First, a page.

WikiLeaks releases new CIA documents describing Mac exploits

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WikiLeaks just shared a few new documents as part of the CIA Vault 7 data dump. These documents describe hacking methods allegedly used by the agency to access Apple devices and upload data. Most of today’s exploits are related to the Mac platform. It’s interesting to see the CIA’s old hacking techniques. It’s unclear if some of them still work today.

Update: Apple has provided a statement saying that all these exploits have been fixed for at least a few years already. Here’s the full statement.

Sonic Screwdriver v1.0

This 2012 hack is quite neat as it uses a peripheral device to infect your Mac. In particular, the CIA was installing the malware on Thunderbolt-to-Ethernet adaptors.

After the CIA had flashed the dongle, it was quite easy to execute. By powering on the Mac, the code would automatically execute on the accessory and infect the firmware with something like Der Starke (see below).

It’s a silent attack and it would fool anyone. The accessory remains infected so you could end up attacking multiple Macs with the same device.

Does this sound familiar? Because when I read this, I instantly remembered Thunderstrike 2. Xeno Kovah and Trammell Hudson described the exact same exploit at Black Hat in 2015, three years after the CIA’s document.

Apple has fixed the exploit around the same time, so you should be fine.

Key lessons:

Triton v1.3 & Der Starke v1.4

Triton is quite a powerful malware. Once installed, the CIA can get files and folders from your computer. The CIA can install it from anywhere as long as they can mount your hard drive to their /Volumes folder. If that sounds scary, Der Starke is another beast altogether.

Der Starke v1.4 released in 2013 was working perfectly fine on Macs released in 2013 running OS X 10.7. It’s more or less the same thing as Triton, but much more sneaky.

First, it’s a diskless malware, meaning that you won’t be able to find it on your hard drive. Der Starke infects your Mac firmware and works well with the Sonic Screwdriver exploit for instance — when you combine multiple exploits, you can do dangerous things. You can also install it from a USB thumb drive or hard drive.

Like Triton, the CIA can get data from your computer, but it remains as silent as possible. When it uploads data, it mimics a browser process so that it looks like you’re just uploading a photo to Facebook. Apps like Little Snitch can’t even detect it.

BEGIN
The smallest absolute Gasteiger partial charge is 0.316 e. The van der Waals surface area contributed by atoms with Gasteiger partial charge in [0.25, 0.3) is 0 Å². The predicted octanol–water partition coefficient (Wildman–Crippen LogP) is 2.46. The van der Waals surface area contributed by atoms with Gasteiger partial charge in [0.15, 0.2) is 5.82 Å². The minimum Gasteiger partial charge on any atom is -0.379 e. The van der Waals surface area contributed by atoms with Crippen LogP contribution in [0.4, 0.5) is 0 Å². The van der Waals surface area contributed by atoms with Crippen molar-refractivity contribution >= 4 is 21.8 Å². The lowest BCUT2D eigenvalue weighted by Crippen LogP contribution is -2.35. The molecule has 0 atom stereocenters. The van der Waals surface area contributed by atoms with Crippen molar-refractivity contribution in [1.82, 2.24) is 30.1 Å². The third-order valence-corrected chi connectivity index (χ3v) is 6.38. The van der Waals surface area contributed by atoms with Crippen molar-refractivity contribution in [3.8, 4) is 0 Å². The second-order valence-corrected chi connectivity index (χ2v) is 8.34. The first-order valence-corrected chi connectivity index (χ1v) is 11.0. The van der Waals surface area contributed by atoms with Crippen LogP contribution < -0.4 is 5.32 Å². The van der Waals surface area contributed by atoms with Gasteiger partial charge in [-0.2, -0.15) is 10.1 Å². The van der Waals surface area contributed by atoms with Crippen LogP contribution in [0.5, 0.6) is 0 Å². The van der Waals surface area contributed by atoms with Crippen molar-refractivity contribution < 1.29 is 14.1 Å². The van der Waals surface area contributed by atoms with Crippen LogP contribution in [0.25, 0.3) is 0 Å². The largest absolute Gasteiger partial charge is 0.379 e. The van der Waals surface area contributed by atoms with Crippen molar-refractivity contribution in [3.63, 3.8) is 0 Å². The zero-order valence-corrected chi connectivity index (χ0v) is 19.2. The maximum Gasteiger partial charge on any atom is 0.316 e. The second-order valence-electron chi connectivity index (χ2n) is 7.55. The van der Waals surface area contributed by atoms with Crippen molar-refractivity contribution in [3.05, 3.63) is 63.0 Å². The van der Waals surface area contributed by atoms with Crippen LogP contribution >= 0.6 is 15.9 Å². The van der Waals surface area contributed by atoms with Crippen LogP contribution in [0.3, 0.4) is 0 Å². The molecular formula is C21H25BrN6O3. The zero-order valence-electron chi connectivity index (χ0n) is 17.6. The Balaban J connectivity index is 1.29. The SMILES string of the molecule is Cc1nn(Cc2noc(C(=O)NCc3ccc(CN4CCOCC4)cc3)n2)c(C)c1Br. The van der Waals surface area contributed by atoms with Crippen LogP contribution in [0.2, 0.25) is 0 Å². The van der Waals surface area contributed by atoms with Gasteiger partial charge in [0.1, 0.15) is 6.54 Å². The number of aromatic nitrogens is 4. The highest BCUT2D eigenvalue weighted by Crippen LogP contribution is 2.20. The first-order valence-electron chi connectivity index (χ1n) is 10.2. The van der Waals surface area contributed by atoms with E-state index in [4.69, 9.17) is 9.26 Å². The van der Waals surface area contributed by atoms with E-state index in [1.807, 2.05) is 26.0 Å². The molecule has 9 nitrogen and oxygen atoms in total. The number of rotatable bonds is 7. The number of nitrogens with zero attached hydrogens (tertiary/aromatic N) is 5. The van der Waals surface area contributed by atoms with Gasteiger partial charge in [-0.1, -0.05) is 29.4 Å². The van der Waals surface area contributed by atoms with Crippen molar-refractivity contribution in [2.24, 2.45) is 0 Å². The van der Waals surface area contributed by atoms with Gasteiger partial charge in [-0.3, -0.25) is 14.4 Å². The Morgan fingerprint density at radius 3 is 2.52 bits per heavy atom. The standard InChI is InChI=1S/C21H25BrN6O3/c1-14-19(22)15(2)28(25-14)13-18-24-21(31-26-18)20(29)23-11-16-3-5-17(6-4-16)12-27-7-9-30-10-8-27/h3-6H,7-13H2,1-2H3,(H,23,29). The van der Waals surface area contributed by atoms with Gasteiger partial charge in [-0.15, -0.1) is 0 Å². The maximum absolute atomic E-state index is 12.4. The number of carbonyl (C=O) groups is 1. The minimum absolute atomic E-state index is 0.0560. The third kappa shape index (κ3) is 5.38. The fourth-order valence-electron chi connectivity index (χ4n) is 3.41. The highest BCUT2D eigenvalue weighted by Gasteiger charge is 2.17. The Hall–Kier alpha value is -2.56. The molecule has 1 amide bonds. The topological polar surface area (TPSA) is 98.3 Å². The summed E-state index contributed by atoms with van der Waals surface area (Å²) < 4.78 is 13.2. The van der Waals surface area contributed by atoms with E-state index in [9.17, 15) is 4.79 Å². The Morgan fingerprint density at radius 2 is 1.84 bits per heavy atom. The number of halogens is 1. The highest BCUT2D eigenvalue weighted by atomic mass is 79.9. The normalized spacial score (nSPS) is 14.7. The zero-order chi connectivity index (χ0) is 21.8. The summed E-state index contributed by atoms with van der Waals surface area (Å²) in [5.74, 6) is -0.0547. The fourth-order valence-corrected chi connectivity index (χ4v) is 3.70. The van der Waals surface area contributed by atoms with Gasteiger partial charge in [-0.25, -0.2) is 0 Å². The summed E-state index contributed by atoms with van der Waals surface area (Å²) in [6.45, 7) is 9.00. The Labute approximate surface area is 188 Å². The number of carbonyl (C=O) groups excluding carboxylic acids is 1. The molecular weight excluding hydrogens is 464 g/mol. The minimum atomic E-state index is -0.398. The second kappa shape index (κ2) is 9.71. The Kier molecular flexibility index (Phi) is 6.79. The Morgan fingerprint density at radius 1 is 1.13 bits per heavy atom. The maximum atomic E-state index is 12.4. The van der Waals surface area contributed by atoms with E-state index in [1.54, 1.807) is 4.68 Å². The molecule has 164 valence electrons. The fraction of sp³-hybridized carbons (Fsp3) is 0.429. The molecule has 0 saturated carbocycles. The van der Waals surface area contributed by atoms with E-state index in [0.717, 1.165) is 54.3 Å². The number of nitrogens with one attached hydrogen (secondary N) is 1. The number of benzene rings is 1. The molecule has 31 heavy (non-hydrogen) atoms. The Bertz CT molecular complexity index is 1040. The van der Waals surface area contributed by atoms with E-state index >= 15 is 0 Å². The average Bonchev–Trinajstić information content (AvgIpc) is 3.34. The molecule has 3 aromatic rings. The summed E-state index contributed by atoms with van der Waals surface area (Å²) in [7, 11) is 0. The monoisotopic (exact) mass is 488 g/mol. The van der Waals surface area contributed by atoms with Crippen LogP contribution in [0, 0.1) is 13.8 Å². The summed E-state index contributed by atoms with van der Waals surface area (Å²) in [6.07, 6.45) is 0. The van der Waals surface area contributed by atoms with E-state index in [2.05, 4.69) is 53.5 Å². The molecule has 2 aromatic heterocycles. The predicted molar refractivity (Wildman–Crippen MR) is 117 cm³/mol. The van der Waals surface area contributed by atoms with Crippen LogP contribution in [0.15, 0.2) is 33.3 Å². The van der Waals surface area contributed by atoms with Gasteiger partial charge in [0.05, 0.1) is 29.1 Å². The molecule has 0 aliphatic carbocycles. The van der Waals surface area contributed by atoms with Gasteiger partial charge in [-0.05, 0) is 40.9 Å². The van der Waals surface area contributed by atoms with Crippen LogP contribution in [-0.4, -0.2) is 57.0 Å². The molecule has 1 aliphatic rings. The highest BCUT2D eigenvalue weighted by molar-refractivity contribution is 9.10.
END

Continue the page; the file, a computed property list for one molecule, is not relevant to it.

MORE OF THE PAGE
It’s unclear if Triton and Der Starke still work today. I’ve reached out to Apple and will update this post when the company gets back to me.

Key lesson:

DarkSeaSkies v1.0

This is quite an old exploit as it was built to target the original MacBook Air and OS X 10.5. Just like Der Starke, DarkSeaSkies would infect your firmware in order to upload data from your computer. DarkSeaSkies is the generic name to describe three different malwares with funny names — “DarkMatter,” “SeaPea” and “NightSkies.”

DarkMatter was the firmware malware that installed the other two tools on the hard drive.

SeaPea was responsible of hiding all files, processes and network events from the user.

NightSkies let the CIA remotely run commands on your Mac and get data from your computer.

It sounds like Der Starke, but less elaborate. I think the CIA probably abandoned those tools in favor of Der Starke and Triton.

NightSkies v1.2

There’s one exploit in particular that is about the iPhone. The CIA released an iPhone version of NightSkies v1.2 in December 2008 to get as much data as possible from your phone. Let’s just say that this hack is quite ancient. It’s quite funny to parse the CIA’s document about it. It says that the hack works with iOS 2.1 and the iPhone 3G.

It was quite powerful as NightSkies could access your address book, SMS conversations and call logs in order to upload it to the CIA’s servers. The agency could also execute commands on the iPhone remotely to install new tools and more.

The installation method also looks ancient as you had to use iTunes and plug the iPhone to a computer. The CIA created infected IPSW firmware files to flash the iPhone with this custom version of iOS.

So if you downloaded new versions of iOS on The Pirate Bay back in 2008 and were all about jailbreaking your phone, maybe you installed this malware on your good old iPhone 3G.

Apple has considerably increased the security of iOS. IPSW firmware files are now signed by Apple through their servers, so it’s technically impossible to install old vulnerable versions of iOS using iTunes. Moreover, you need to type your passcode to update the operating system. If you don’t know the passcode, there’s no way to flash the firmware.

Key lessons:

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